Wednesday, March 16, 2016

From Boom to Bust: A Brief History of Flint, Michigan

A brief, breezy and highly personalized history of Flint, Michigan. With footnotes. A few samples:
My hometown, I discovered, was founded on a shady, under-the-table land deal. A ruse, a feint, a dodge. A swindle, to put it another way.
It was a dubious day in local history, one unlikely to be commemorated by a plaque or a marker. What is arguably Flint’s first permanent structure — built by a man who could be considered its first speculator and failed businessman — became its first abandoned property. Obviously, it wouldn’t be the last.
My mother showed me black-and-white photos of my grandparents from their early years in Flint. I remembered my grandma wearing modest house dresses she had sewn herself, accented with blue canvas Keds when she worked around the house. But here she was with her hair in a stylish bob and dressed in full flapper mode. My grandpa was decked out in a tailored suit with wide, peaked lapels and a fedora set at a rakish angle. They were both smiling, their arms around each other, gazing straight at the camera. They looked like Bonnie and Clyde, not the low-key couple I remembered. America was making the transition from an agricultural to an industrial economy, and my grandparents seemed happy to be a part of it all, eager for what might happen next. Flint and my family had a far different history than I had imagined.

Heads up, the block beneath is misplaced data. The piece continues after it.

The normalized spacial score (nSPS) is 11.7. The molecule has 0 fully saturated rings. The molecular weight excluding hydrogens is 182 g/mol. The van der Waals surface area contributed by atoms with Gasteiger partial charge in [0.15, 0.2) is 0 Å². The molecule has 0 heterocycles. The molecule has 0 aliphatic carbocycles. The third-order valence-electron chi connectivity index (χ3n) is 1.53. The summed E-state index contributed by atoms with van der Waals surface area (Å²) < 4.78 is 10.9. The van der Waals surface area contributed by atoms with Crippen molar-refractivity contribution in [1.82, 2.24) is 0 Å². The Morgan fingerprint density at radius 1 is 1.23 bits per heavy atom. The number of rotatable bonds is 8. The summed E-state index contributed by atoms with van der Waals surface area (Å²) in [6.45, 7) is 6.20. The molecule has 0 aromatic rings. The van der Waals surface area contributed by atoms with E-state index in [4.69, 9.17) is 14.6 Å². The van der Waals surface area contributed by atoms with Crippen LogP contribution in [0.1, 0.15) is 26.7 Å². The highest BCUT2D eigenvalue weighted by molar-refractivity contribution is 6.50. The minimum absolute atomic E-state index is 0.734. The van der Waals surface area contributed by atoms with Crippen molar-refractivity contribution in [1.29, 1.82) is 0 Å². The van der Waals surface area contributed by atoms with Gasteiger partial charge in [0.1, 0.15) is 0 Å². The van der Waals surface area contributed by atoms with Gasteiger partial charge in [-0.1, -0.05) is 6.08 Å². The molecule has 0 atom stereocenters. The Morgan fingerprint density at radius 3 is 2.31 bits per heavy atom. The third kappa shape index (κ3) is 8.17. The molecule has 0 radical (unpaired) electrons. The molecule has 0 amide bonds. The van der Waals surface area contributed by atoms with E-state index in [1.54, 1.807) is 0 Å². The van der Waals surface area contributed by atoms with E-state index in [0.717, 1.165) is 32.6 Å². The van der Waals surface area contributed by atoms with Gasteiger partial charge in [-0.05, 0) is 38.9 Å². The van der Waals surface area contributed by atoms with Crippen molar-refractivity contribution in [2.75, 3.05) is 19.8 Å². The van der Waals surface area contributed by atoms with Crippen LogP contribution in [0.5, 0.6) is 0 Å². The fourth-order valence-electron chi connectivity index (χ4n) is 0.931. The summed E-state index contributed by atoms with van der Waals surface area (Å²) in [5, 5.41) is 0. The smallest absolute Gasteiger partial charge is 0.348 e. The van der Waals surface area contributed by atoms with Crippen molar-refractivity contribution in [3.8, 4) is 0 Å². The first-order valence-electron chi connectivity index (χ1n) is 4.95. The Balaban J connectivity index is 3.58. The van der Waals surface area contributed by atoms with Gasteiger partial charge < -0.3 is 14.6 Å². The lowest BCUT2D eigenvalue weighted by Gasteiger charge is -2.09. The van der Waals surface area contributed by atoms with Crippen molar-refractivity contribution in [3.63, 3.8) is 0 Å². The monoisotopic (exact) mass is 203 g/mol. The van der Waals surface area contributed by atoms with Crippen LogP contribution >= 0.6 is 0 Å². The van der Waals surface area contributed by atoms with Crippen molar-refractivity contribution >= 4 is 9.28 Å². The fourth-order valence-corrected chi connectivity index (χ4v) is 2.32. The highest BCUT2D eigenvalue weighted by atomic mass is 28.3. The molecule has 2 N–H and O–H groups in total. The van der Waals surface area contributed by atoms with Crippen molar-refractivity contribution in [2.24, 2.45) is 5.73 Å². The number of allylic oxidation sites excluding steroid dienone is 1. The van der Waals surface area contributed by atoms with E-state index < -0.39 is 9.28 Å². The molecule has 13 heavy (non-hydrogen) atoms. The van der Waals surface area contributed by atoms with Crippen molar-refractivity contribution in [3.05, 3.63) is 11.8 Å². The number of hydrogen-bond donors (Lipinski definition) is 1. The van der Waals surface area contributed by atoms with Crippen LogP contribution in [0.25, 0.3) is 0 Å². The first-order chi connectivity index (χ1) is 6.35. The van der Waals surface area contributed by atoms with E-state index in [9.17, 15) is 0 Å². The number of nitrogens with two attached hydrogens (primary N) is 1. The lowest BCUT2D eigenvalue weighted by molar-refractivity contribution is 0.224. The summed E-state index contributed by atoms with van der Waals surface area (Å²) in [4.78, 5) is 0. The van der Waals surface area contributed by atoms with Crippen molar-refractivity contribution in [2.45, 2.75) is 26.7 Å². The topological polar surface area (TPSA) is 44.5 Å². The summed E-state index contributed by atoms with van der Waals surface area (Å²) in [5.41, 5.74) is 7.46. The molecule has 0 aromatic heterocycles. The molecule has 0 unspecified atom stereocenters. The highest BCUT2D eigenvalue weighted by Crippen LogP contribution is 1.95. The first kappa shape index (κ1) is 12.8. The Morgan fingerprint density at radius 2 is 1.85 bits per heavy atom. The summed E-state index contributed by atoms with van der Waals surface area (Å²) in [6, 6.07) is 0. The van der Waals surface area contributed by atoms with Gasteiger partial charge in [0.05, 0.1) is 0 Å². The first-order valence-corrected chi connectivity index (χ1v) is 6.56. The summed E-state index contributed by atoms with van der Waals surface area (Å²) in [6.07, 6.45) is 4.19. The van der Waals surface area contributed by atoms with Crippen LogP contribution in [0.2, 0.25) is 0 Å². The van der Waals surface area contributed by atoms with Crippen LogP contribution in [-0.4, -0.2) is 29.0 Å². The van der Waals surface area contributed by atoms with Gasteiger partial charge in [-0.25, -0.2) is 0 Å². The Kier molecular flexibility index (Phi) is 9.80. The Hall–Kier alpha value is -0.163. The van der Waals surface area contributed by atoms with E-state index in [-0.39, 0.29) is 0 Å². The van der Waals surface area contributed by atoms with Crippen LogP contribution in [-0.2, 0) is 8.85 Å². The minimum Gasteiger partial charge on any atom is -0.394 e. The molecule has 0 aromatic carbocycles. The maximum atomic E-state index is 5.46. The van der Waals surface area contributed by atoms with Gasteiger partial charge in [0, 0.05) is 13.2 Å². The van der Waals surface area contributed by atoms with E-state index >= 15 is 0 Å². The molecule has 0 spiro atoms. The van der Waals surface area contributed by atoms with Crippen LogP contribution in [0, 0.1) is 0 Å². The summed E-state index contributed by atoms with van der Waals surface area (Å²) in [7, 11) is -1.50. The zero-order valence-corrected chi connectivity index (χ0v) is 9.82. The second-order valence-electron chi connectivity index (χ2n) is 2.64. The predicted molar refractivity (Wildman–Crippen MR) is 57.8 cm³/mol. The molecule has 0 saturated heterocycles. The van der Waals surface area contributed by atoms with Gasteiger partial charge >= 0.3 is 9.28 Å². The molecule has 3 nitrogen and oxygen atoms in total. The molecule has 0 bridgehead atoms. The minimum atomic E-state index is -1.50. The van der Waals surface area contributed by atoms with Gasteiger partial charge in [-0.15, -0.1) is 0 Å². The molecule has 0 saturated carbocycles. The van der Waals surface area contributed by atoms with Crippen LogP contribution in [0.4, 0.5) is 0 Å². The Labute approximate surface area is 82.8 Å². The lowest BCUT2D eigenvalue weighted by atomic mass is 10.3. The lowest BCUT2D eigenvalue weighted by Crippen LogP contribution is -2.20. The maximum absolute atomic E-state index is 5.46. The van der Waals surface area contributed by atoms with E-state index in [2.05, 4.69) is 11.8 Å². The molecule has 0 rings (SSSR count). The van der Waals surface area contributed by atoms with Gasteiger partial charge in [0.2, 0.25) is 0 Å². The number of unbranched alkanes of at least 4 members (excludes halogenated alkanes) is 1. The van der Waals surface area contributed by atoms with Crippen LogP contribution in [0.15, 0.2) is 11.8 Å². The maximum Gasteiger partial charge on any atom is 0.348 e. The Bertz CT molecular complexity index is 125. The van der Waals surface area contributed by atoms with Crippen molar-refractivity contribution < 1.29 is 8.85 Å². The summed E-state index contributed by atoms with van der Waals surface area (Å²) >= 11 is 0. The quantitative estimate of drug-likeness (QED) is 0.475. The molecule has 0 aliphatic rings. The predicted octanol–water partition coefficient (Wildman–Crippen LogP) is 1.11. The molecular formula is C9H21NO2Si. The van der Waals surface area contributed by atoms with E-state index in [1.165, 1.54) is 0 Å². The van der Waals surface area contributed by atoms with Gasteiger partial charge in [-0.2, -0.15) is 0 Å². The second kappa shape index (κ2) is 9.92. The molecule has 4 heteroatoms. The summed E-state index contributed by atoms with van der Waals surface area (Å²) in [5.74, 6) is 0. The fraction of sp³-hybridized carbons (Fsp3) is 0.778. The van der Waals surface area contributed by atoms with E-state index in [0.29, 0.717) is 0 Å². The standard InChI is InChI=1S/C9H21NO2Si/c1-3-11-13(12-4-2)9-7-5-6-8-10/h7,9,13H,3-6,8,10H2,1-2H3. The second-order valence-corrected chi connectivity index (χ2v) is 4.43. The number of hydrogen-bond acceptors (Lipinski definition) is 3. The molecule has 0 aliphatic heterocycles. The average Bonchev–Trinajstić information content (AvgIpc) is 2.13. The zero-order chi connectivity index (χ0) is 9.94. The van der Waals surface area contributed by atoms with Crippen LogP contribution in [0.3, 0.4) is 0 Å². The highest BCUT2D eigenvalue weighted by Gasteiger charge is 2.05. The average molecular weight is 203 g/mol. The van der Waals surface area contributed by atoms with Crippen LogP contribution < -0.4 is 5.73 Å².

To read the rest, visit Medium.

1 comment:

  1. Thanks Gordie, I enjoyed the history lesson. It's always interesting to read about our ancestor's antics. I wonder what sort of opinions Flintoids in the year 2100 will have towards us. Hopefully, they will uncover more good than bad.


Thanks for commenting. I moderate comments, so it may take a while for your comment to appear. You might enjoy my book about Flint called "Teardown: Memoir of a Vanishing City," a Michigan Notable Book for 2014 and a finalist for the 33rd Annual Northern California Book Award for Creative NonFiction. Filmmaker Michael Moore described Teardown as "a brilliant chronicle of the Mad Maxization of a once-great American city." More information about Teardown is available at